Wednesday, January 31, 2007

Outmatched in the blogosphere

I'm joining the chorus and voting for Overcoming Bias as the best new blog. It's even better than this blog. Part of their advantage is there's like 20 of them and only one of me. And it's unfair because I have to go to class. And they have Robin Hanson, who is just operating at a higher level than the rest of us. I'm not just saying that because he teaches my health econ class. Or maybe I am. But others have said the same.

Here he is on excessive signaling in education:

This example illustrates the concept of inefficient signaling: the effort to make yourself look better than others comes in part at the expense of those others, which means that all else equal we do too much signaling.


Signaling is an important concept. Nearly everything we do can be reduced to signaling. I'm getting a PhD to signal my intelligence. I'm posting about jazz to signal I'm not a complete loser/nebbish. But Robin is arguing that this can go too far. Here are my comments:


Robin, I know this is just an example, but I still think you're not covering all the bases appropriately.

Your example is privately inefficient but not necessarily socially inefficient, since you have ignored the benefit to employers of sorting the good employees from the bad. I'm sure you know that it is socially efficient if the marginal benefit is greater than the marginal cost, which here equals either 12 or 6. Looking at real world numbers, let's assume all of the costs of attending grad school are opportunity costs. So it's one year's salary, say $50,000. I think it's plausible that employers would value this employee quality information at more than $50,000, since the employee's career is likely 20+ years. Further, it's plausible that the costs of education would be shared between employees and employers.

The only clear reason I see for inefficient signaling in this real world example is that grad school is subsidized by the government. Mere social approbation and disapprobation I do not see as necessarily producing socially inefficient levels of signaling. Please explain how that might be.

My fear is that Robin's analysis is just the sort of thing that leads to government intervention. Somebody says that women spend too much money on boob jobs, and so the government must ban them. I say move away from California if you don't like boob jobs. In essence, I am very skeptical of any argument that presumes to understand the social process. As Adam Smith recommended, when in doubt, go with individual liberty.

Addendum: To clarify, I think what Robin does is illuminating and of great value to society, but I hope public policy types completely ignore him. Perhaps society would be better off if economists could agree to only publish their work post-humously, kind of the way presidents do. Maybe I should start by blogging less.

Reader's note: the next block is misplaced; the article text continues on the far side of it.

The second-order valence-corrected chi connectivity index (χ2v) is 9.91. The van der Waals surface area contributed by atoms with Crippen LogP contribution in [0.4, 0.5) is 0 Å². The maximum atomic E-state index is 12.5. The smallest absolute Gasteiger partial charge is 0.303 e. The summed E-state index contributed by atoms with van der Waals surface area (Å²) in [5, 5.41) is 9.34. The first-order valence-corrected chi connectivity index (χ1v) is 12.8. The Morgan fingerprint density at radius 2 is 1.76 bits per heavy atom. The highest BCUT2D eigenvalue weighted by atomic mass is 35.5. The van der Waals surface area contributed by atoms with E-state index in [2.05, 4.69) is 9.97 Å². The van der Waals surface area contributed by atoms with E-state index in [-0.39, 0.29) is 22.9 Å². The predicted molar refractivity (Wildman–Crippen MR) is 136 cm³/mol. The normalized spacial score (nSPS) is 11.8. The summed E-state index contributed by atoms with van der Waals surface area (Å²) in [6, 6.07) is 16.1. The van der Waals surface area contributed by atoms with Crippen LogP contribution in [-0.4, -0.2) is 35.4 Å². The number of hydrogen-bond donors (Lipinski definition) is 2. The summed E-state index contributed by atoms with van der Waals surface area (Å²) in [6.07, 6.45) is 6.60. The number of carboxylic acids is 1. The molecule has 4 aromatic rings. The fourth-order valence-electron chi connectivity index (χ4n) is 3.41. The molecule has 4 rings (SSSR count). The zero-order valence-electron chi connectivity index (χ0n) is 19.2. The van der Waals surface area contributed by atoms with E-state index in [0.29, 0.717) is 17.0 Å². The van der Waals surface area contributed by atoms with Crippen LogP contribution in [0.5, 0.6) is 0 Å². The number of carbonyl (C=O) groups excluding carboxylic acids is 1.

OK, enough of that. But I think it goes to an important question, which Dan Klein has thought about considerably: Should economists turn inward and remain academic, or should they address the Everyman? See his answers here and here.

4 comments:

aes said...

This has very little to do with the above post, but I thought it might be an interesting topic for you.

http://www.campusprogress.org/tools/1409/the-care-and-feeding-of-campus-libertarians

The author is a regular here at the coffee shop.

Will McBride said...

I know Julian Sanchez, through libertarian circles. This is a good article, perhaps too verbose for my tastes, but good.

Robin Hanson said...

It is an intellectual mistake to refuse to admit that we can see market failures, for fear this will embolden others to regulate.

Will McBride said...

I know, I was being a bit facetious here. I'm not really that Austrian. But I still think it's worth considering our own biases, as you do on your blog, and self-correcting for them. I believe we economists have huge incentives to find market failure. Almost all the money is there. They figured that out 100 years ago. My understanding is that in the 1880s there were only 7 practicing economists. It was also of course our most prosperous period.

This comes down to a value judgement: Is material progress more important than intellectual progress? I think the answer is contextual. In the 1880s, material progress was perhaps more valuable. Now that we're so much richer, perhaps intellectual progress is more important. This appears to be where you come down. I am still ambivalent. The history of the 20th century reveals the horrible consequences of too much faith in intellectual ideas, ideology, and our own rational constructivism, as Hayek called it.

But no, I'm not giving up on intellectual progress. I just want to be wary. In the end, I'm sure it's the way to go, even if the short term is a bit rocky.